Complete Beginner Crochet Guide: Finishing Touches

Hello again! If you’re here, that means you’ve worked through the crochet basics (1 & 2) and you’re ready to learn how to end a crochet project. I’ll also cover adding a new skein of yarn in, in case your project is longer than what one skein can give you or you want to change colors.

Adding or changing yarn

There are many different ways to change your yarn (changing colors) or add a skein (of the same color). I am going to cover the simplest way for each type of change.

Change Colors

On your final stitch of the first color, work the stitch until you have one yarn over (yo) left.

Take the new color of yarn and (leaving a tail of six inches or so) yo with it and pull through the remaining loops on your hook.

Continue from here in the new color. You can cut the first color off, but leave a six inch or so tail.

Easy peasy! When you’re finished, you will need to weave those tails into your work, which I explain below.

Magic Knot

To add the same color, there is a method you can use that reduces the amount of ends you will have to weave in at the end. You could use this even if you are changing colors, but it is much trickier to get the new color exactly where you want it, so I would recommend only doing it for joining a skein of the same color. It is called the “magic knot”.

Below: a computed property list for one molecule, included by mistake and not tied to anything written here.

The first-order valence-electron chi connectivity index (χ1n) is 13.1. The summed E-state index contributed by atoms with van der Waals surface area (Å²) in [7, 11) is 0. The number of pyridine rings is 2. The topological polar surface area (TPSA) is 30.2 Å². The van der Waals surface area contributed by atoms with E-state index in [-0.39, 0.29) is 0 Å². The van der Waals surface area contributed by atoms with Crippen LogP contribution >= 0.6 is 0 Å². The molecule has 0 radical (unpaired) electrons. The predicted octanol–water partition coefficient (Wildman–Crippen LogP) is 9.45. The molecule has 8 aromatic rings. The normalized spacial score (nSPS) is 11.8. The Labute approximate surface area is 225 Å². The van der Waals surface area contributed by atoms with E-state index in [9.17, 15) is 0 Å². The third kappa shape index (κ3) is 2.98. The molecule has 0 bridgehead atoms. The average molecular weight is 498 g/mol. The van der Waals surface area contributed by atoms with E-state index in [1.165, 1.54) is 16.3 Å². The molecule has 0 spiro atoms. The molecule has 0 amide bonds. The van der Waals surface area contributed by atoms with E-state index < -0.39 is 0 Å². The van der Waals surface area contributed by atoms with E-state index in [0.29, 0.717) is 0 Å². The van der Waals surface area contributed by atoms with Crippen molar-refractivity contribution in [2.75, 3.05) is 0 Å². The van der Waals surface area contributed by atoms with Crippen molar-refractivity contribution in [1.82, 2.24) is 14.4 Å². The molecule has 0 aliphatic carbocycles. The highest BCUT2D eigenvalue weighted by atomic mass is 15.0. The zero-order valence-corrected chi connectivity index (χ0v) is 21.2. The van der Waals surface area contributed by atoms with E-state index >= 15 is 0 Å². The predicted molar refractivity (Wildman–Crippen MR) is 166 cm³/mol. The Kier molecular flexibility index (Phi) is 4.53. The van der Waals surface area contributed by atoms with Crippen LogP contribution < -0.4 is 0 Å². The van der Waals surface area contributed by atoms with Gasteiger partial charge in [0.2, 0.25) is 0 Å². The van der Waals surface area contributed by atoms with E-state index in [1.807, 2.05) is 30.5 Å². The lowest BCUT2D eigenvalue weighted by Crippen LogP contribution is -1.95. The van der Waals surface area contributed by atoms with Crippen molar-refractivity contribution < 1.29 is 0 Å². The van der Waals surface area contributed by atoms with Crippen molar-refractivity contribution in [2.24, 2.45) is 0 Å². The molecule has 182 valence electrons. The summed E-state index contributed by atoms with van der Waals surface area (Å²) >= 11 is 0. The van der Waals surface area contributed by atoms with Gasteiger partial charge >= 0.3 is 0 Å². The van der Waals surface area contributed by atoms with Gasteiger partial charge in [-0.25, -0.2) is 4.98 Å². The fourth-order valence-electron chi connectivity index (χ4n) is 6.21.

You take the two ends of the skein and lay them end to end, overlapping by about four inches.

Take one end and wrap it around the other and tie a knot with the end of the knot pointing back towards the skein this yarn came from.

Do the same with the other end. You should now have the two strings tied together with some space between the yarns.

Pull tightly on each knot, then pull the knots together.

Make sure you don’t pull too tightly, as you can snap the yarn if you do. Now cut the ends of the yarn coming from the knots as close to the knot as you can.

That’s it! If you crochet tightly, you may have a little difficulty pulling the knot through your stitches. If you absolutely cannot get it through, I would recommend going up a hook size as you are crocheting too tightly.

Weaving in Ends

The bane of any crocheters’ existence. Weaving in ends. It’s not a fun process, but it’s necessary, not only for the overall look of the piece, but also for the integrity of it. The actual process is not very difficult, but can be time consuming.

Take your tapestry needle and thread it onto your end. Now, you will “sew” or “weave” this end into the stitches of your work. If you have several different colors near your end, you will want to keep it in the same color to reduce the show through.

Try to go at least three different directions and do not go back through the same stitch (to reduce the chance that you unweave what you had just woven).

Be sure you don’t pull too tight when pulling in the first direction, as it will pull your corner in too much and round it off.

Each piece you make will have at minimum two tails to weave in (from the beginning and the end), so it is a good idea to get comfortable with this practice.

If you are working an item with multiple color changes, it will often save you some headache and help encourage you along to weave in tails as you go. Similarly, if you are working many smaller motifs to join together (such as granny squares to join for a blanket), it is helpful to weave as you go.

Now you have truly finished your first piece. Celebrate! Hopefully, you loved the process- maybe not the weaving in ends part so much- and want to keep crocheting. If so, you’re going to need to learn how to read patterns, so check back soon to find out how!

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